- February 2020 (1)
- January 2020 (1)
- December 2019 (1)
- November 2019 (1)
- October 2019 (1)
- September 2019 (1)
- August 2019 (1)
- July 2019 (1)
- June 2019 (1)
- May 2019 (1)
- April 2019 (1)
- March 2019 (2)
- February 2019 (1)
- January 2019 (1)
- December 2018 (1)
- November 2018 (1)
- October 2018 (1)
- September 2018 (1)
Fire Resistance of Stainless Steel
Stainless steel (SS) is one of the most widely used metals in the world, and by now we all know the reasons why. From its exceptional durability down to its resistance to corrosion and timeless style, stainless steel is THE choice for industrial applications. One aspect which isn’t touched upon often is the fact that stainless steel is also heat and fire resistant. In this blog post, Mascot Steel will be taking a look at the fire resistance of stainless steel.
Why Fire Resistance is Important
Fires burn at a much more rapid rate than they used to, mainly due to larger amounts of synthetic materials contained within modern residential and industrial premises. One small flame can quickly build into an inferno, placing properties and lives at risk. For these reasons, engineers and architects pay close attention to the design and choice of materials which will go into a construction project. A good design is one which utilises fire-safe materials wherever possible; those being materials which can prevent, contain, resist and deter fire.
Fire resistant qualities of stainless steel
- Not Ignitable
- Does NOT Aid Flame Spread
- High Oxidation Resistance, even at high temperatures
SS is exceptionally resistant to fire. It does not burn, and it will only start to melt when the temperature reaches about 1400°C. SS lacks an official fire rating, but tests can be done to determine its resistance against alternate metals. SS has proven time and time again to be the superior choice for fire safety and prevention, which is why it is such a widely used metal.
Grade 316 Stainless Steel – A Safe Choice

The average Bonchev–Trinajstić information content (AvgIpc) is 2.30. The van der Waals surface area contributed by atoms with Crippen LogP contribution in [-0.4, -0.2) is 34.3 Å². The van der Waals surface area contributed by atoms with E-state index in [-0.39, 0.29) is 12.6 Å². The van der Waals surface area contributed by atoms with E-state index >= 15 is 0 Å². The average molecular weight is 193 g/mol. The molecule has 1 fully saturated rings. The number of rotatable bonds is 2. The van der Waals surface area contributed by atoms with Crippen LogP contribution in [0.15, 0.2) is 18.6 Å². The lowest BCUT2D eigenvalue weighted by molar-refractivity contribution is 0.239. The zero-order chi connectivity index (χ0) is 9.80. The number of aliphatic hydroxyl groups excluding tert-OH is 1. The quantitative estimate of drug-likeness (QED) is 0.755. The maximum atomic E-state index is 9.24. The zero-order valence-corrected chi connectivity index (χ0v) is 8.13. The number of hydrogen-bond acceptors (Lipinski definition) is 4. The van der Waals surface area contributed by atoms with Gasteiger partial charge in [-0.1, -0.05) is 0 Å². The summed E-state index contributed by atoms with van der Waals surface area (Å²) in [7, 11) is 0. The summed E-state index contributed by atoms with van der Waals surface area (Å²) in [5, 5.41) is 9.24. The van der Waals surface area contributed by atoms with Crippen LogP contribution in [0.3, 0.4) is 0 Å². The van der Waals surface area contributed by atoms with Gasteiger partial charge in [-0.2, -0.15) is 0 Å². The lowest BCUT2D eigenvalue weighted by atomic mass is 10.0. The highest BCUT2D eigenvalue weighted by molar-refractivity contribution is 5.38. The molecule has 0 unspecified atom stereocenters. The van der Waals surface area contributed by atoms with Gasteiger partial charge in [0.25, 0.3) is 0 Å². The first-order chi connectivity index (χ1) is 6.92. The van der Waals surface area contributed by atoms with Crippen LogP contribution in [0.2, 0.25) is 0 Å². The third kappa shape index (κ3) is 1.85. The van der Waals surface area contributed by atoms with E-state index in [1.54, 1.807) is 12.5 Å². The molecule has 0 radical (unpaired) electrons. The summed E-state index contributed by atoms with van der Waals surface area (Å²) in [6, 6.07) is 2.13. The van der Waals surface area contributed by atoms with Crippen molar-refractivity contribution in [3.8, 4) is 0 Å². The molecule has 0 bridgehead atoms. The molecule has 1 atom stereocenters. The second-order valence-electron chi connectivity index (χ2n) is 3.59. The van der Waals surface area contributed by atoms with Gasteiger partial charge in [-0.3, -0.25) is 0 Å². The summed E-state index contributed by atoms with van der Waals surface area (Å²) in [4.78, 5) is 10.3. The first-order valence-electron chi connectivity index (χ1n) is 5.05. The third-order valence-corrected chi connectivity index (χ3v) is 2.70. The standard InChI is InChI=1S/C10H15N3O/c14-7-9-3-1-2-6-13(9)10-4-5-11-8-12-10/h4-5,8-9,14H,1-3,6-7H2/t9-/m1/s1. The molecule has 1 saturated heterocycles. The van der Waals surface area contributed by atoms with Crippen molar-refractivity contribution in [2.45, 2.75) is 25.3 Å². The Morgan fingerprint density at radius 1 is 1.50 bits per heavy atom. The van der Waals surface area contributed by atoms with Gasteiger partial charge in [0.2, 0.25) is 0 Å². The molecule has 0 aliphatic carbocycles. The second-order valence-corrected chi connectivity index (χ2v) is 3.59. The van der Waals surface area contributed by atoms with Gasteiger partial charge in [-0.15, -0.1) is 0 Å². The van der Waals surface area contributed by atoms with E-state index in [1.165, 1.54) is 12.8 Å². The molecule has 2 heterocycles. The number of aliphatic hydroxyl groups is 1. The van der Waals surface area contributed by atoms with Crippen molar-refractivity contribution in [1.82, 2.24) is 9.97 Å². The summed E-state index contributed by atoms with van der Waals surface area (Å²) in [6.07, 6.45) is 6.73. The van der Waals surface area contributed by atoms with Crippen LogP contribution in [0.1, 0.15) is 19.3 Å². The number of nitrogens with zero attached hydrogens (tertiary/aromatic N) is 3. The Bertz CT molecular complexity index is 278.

Whilst all SS alloy is resistant to oxidation, this is only up to a point. The higher the chromium content, the better the resistance to oxidation in high temperature situations. Despite having a slightly lower chromium content, 316 grade SS is often specified over 304 grade SS because it offers superior corrosion resistance due to the addition of molybdenum. This makes it particularly attractive for use in marine environments and other harsh/corrosive environments.
316 SS has only a slightly lower temperature tolerance than 304 SS. 304 SS will start to melt between 1399°C – 1454°C, whilst 316 SS will start to melt between 1371°C–1399°C. In the event of a fire, you can expect both grades to maintain their structural integrity.
The areas in which you will find 316 SS include:
- Medical Equipment
- Marine Equipment and Body Panels
- Food Preparation Areas
- Architecture in Coastal Regions
- Chemist Laboratories
- Petrochemical Equipment
Stainless Steel – An Exceptional Choice for Buildings and Structures Requiring Fire Resistance
With its inherent oxidation resistance and the capability of withstanding high temperatures, there is simply no better choice than stainless steel for the construction of buildings and structures. Whilst SS may lack an official ‘fire rating’, tests have proven time and time again that it has the power to not only withstand fire, but also assist in containing its spread.
If you’re working on a project which places emphasis on fire safety and prevention, consider Mascot Steel for all your SS fabrication needs. We’re located at Mascot and Penrith, and we serve the entire Sydney region with quality SS and steel fabrication services. Call us today on (02) 9313 1313 to place an order with our friendly team.
To learn more about SS and fire resistance, see the following article on the Australian Stainless Steel Development Assoc. website.